COVID-19 forced Germany to adapt to a new reality as it heavily impacted poverty, unemployment and inequality rates. NGO coalitions are supporting Germany during COVID-19 by providing relief sources for vulnerable individuals and children. On December 16, 2020, Germany initiated a COVID-19 lockdown that received an extension until March 7 to keep citizens safe from new COVID-19 variants. As Germany had suffered approximately 3.4 million cases and 3.1 million recoveries by May 5, 2021, the country has needed to adapt to a new reality during 2020. Government and NGO support formed the backbone for this transition.
Caritas Germany Association
Caritas Germany is a Catholic Welfare Charity Association that pioneered Catholic charity work in Germany since 1897. Recently, the association integrated safe volunteering methods while maintaining services in Caritas hospitals, elderly care facilities and other centers. It even created online services to train people as online counselors as part of a COVID-19 strategy to support Germany.
Approximately 693,082 people work with the association to support 13 million beneficiaries. To maintain contact with everyone during COVID-19, Caritas Germany utilized the Youngcaritas volunteer platform to teach people how to use digital devices through remote tutorials. Caritas Germany’s Press Spokeswoman, Mathilde Langendorf, talked with The Borgen Project. She explained that “our big aim is that no one falls through, that we continue to be able to reach out to people.”
Caritas’ counseling services received an “enormous boost from the pandemic,” making its aim even more crucial. The coalition trained thousands in counseling online during the first year of COVID-19. Langendorf described how 3,000 new people sought help every month on Caritas Germany’s online counseling platform in 2020. The platform even initiated two new counseling topics, regarding young adults and migration, in addition to the 15 already available.
In December 2020, Caritas Germany received 750,000 euros from the Generali insurance company. Langendorf told The Borgen Project that the funds will go toward approximately “21 [COVID-19] projects in 12 locations.” The projects range from training people to use digital tools to help families cope with the challenges of homeschooling.
The Association for Development Aid and Humanitarian Aid (VENRO)
The VENRO Germany coalition represents and advocates for the interests of 140 NGOs while strengthening NGO engagement in the field of development cooperation and humanitarian aid. VENRO’s 2017 to 2022 strategy focuses on protecting human rights, reducing poverty and conserving natural resources. Managing Director, Heike Spielmans, told The Borgen Project that VENRO Germany’s members include “almost all major German NGOs in this field.”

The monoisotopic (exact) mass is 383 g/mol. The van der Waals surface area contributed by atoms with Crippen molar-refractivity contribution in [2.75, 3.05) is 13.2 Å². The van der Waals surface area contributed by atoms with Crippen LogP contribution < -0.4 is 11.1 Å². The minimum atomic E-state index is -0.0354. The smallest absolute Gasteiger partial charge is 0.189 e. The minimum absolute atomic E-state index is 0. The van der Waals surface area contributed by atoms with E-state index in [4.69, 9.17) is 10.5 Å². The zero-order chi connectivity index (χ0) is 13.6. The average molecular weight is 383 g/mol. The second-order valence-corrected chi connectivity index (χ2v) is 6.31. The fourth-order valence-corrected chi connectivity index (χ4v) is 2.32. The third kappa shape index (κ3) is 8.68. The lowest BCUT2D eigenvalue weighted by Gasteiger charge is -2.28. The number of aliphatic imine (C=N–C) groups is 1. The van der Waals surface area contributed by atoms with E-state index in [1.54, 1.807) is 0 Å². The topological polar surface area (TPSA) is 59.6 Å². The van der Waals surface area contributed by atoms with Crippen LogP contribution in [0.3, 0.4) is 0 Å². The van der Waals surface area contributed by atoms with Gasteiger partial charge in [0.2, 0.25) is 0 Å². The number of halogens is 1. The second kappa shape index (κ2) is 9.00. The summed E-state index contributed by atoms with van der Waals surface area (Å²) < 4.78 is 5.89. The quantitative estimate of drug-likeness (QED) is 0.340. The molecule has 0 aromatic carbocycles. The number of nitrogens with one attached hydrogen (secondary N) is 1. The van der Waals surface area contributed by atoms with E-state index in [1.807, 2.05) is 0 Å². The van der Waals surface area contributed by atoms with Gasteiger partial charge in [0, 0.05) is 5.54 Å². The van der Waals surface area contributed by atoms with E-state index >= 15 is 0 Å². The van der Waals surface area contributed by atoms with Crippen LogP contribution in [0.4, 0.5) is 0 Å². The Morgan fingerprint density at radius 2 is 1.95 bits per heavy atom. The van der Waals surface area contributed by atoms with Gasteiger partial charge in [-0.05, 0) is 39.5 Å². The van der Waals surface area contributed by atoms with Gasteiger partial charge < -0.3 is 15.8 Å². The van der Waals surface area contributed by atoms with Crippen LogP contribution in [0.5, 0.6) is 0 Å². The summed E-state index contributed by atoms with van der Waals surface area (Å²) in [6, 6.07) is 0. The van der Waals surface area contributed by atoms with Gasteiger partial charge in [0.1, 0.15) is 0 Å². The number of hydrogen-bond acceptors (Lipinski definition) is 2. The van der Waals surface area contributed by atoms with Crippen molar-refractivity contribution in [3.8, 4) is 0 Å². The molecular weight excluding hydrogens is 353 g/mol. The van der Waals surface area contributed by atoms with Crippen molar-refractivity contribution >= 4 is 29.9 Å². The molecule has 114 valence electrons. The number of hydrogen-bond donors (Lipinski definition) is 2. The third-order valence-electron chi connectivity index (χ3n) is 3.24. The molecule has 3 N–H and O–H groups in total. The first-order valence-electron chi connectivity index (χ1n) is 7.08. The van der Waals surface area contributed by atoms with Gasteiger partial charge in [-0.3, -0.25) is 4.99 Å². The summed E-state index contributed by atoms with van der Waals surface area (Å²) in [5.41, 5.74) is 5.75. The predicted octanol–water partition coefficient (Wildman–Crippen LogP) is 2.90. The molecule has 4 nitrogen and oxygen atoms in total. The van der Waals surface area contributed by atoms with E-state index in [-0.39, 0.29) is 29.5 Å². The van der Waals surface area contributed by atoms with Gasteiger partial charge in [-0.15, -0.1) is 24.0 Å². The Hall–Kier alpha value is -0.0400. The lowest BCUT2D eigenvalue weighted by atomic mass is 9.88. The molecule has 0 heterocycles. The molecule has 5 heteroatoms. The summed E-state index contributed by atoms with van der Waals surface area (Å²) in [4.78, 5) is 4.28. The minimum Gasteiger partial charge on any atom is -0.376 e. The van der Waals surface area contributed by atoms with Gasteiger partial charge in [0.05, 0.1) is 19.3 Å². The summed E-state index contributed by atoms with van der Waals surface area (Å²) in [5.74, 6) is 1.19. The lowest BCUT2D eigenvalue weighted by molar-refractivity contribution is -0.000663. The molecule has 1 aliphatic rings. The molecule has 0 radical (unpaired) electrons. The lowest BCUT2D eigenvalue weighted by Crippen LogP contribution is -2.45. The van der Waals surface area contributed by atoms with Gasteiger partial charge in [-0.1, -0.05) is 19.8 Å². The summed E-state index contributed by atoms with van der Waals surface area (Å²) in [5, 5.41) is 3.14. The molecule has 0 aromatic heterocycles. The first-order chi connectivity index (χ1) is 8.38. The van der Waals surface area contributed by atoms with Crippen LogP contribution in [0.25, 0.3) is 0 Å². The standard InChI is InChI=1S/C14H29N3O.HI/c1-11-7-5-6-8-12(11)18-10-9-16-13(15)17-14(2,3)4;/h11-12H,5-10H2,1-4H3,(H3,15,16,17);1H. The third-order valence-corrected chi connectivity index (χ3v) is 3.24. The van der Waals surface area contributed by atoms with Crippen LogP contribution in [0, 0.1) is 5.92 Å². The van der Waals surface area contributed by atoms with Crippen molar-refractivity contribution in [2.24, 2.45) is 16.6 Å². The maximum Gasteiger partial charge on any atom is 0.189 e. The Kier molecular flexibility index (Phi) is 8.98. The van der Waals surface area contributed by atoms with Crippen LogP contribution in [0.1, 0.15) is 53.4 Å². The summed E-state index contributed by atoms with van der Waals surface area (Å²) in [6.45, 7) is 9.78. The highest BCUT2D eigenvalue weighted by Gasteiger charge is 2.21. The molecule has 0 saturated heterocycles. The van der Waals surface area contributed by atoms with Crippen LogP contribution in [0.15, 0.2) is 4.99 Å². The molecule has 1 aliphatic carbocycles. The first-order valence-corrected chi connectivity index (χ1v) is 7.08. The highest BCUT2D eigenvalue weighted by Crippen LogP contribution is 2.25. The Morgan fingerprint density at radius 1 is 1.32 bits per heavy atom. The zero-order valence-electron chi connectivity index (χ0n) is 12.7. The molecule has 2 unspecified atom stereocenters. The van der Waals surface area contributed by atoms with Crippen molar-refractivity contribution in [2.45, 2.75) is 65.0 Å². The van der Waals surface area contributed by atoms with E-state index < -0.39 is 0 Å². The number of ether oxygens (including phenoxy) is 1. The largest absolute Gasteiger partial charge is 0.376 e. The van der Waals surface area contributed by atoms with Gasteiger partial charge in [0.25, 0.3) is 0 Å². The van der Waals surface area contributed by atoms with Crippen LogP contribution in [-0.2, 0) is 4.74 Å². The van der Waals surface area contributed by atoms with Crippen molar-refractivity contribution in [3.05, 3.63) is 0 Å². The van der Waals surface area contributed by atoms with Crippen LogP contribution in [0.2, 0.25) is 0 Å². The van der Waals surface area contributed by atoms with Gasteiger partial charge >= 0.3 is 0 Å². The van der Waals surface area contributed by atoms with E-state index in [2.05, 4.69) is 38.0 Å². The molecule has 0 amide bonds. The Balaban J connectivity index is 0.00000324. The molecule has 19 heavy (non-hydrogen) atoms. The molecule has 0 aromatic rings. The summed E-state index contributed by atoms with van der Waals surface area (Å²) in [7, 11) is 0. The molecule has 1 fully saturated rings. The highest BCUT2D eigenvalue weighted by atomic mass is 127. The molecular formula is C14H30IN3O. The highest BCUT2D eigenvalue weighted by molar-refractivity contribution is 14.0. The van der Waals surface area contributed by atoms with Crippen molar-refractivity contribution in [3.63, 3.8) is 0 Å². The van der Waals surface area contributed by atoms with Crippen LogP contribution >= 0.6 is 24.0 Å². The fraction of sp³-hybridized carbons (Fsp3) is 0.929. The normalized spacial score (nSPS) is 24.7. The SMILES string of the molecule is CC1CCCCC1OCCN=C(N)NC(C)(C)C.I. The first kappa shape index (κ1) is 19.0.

The coalition advocated for decreasing the value of government grants that NGOs have to match with their own funds from 25% to 10%. Spielman’s described how the coalition anticipates progress in a campaign “focused on a supply chain law to make companies take responsibility for their production and sourcing overseas with regard to human rights and environmental protection” before national elections in September 2021.
Government Policies Supporting Germany During COVID-19
A 2017 project authorized by the German Federal Ministry for Economic Cooperation and Development (BMZ) and the German Society for International Cooperation (GIZ) was still in progress when COVID-19 hit. The project seeks to achieve Sustainable Development Goals 1 and 10 from the UN Agenda 2030, where no one is left behind. To continue this work, authorities implemented tax and unemployment schemes for vulnerable populations as companies reduced hours and even closed. Germany passed a bill in March 2020 prohibiting landlords from terminating leases or evicting tenants for unpaid rent. The bill also provides rent extensions until June 30, 2022.
On February 12, 2021, Germany’s Federal Government expanded the Bridging Aid II into the Bridging Aid III and Restart Help application portal for companies of all sizes to provide a restart grant of up to 7,500 euros until June 30, 2021. Businesses and self-employed individuals can apply for monthly assistance of up to 1.5 million euros.
Beyond the in-country support, Germany’s government also increased its 2020 humanitarian assistance in Venezuela in a virtual donor conference in May 2020. It promises to increase its contributions by 4 million euros, bringing the total to over 50 million. Germany also seeks to aid refugees. As its refugee cap decreased from 5,500 to 1,178 refugees in 2020, Germany is working to migrate the remaining refugees in 2021.
A Look Ahead
Germany’s government and NGOs stepped up to support Germany during COVID-19’s debilitating effects. Yet another example is how the German Parity Welfare Association, which represents 10,000 NGO organizations, transferred member seminars and workshops online to introduce NGO members to topics ranging from protecting child rights to digitizing work processes during COVID-19. Another NGO, the International Rescue Committee (IRC) in Germany, is helping German NGOs acquire laptops for beneficiary employment support, PPE and vaccinations. With so many organizations willing to help those in need, Germany can be optimistic about its future.
– Evan Winslow